From the San Juans to Afghanistan and back again, the new sheriff’s deputy has taken a few detours before coming home to serve her community.
Rion Brandt grew up on Orcas Island, where her family owns Brandt’s Landing. At age 20, she enlisted in the Army, where she served as a military police officer, stationed in Fort Carson, Colorado.
“The military gave me a lot of structure and organization. I gained life experience,” Brandt said. “I come from a long line of people in the military so I felt it was my duty — I felt that way my whole life.”’
The military police enforce laws, respond to emergency calls, prevent crime and control traffic, just like regular officers. Brandt was deployed to Afghanistan in 2012 for a six-month tour. As a police officer, she helped train Afghan police, met with village elders to offer assistance and conducted security patrols. Brandt then returned to Fort Carson, where she patrolled the base.
“It was a culture shock coming back to the U.S.,” she said. “I was so used to Afghanistan. I was kind of shocked at what people find to be an inconvenience here in the first world. It opened my eyes over there and really helped me grow as a person.”
Brandt was honorably discharged in 2014.
“I was ready to move on,” she said. “I wanted to pursue a civilian life.”
Brandt earned an associate’s degree in crime scene technology and a bachelor’s degree in forensic investigations in Tampa, Florida. She graduated with honors. In looking at career opportunities, she decided to pursue police officer work in her home state of Washington.
“Victims aren’t the only people who need help. Those having interactions with law enforcement need help too even if it just talking to someone or connecting them with resources. I also really like the community involvement side of it,” Brandt said.
While some states recognize military police training as sufficient for joining a civilian department, Washington requires candidates to enroll at the police academy. Brandt graduated this past November and has two weeks of field training left in the islands before she can patrol on her own. She will be stationed on San Juan Island.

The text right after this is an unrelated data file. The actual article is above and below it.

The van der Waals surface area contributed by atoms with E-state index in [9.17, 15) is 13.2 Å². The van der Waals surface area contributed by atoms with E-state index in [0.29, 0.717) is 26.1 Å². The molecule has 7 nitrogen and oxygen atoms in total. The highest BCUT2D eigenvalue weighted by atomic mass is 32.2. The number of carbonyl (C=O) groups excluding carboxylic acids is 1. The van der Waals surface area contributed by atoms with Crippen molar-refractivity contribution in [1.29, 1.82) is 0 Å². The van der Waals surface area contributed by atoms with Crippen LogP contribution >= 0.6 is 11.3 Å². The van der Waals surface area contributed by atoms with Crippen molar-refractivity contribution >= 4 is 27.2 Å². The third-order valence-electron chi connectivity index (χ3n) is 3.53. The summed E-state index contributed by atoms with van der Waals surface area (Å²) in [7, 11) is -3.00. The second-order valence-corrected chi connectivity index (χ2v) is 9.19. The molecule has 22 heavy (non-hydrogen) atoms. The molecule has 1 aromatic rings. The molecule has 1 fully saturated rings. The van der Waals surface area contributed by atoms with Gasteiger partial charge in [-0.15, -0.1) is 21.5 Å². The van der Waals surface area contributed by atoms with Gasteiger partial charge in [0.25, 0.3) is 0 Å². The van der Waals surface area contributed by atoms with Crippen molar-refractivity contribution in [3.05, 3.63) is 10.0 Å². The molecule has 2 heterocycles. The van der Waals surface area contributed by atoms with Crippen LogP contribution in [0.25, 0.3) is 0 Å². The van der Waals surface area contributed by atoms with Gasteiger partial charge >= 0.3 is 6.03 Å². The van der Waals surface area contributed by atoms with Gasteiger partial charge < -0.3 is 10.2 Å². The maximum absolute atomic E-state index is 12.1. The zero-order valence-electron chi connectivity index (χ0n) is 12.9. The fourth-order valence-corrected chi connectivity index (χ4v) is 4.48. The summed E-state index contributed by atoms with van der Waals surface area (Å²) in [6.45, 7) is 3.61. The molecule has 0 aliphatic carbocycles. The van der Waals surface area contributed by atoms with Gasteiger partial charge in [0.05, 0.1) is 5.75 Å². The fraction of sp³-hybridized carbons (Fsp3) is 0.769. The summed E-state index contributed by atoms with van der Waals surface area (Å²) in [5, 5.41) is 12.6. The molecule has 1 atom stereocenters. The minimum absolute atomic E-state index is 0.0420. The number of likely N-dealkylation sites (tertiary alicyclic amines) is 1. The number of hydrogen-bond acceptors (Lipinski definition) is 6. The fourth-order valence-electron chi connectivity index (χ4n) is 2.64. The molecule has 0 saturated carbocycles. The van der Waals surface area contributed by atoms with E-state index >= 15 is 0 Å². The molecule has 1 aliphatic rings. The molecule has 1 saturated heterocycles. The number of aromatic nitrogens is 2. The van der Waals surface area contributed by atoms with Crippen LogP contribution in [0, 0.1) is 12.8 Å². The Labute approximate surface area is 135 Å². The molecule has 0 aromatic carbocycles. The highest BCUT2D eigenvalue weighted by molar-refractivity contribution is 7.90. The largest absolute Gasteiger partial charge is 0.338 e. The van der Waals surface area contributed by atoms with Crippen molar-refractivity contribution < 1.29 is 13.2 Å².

“There are some similarities between military police and civilian police,” she said. “But I am new and I did not go into this thinking I know everything. I have pulled from my past experiences to help learn and every day so far there has been something new.”
Brandt says being in the male-dominated military meant having to “prove yourself more because there are alpha personalities who look at you and say ‘Can she pull her own weight as a woman?’”
“I personally know people who have struggled in the military because it is extremely male-dominated but on the law enforcement side here, I feel very accepted. I don’t see it as a challenge,” she said. “I am the only female deputy in the county, and at first, I was interested to see how it would go. But so far the department and community have welcomed me with open arms.”
Brandt became engaged to her fiance Savannah, this past December. Their wedding is planned for August and they hope to honeymoon in Greece. Savannah will continue to run her successful soap and skincare business, called Savy Essentials, from San Juan Island. The two are also parents to Bailey, an 11- year old German Shepard/Greyhound mix and Bellamy, a five-year-old Shepard/Collie mix that was abandoned by a dumpster as a puppy.
“Our dogs are our life,” Brandt said.
She wants islanders to know that being part of a small town is important to her.
“Just because I have a uniform on and a badge, I am still a member of the community,” Brandt said. “I go to the same stores and live in a neighborhood. I believe in treating people with dignity and respect. I am not out to embarrass people.”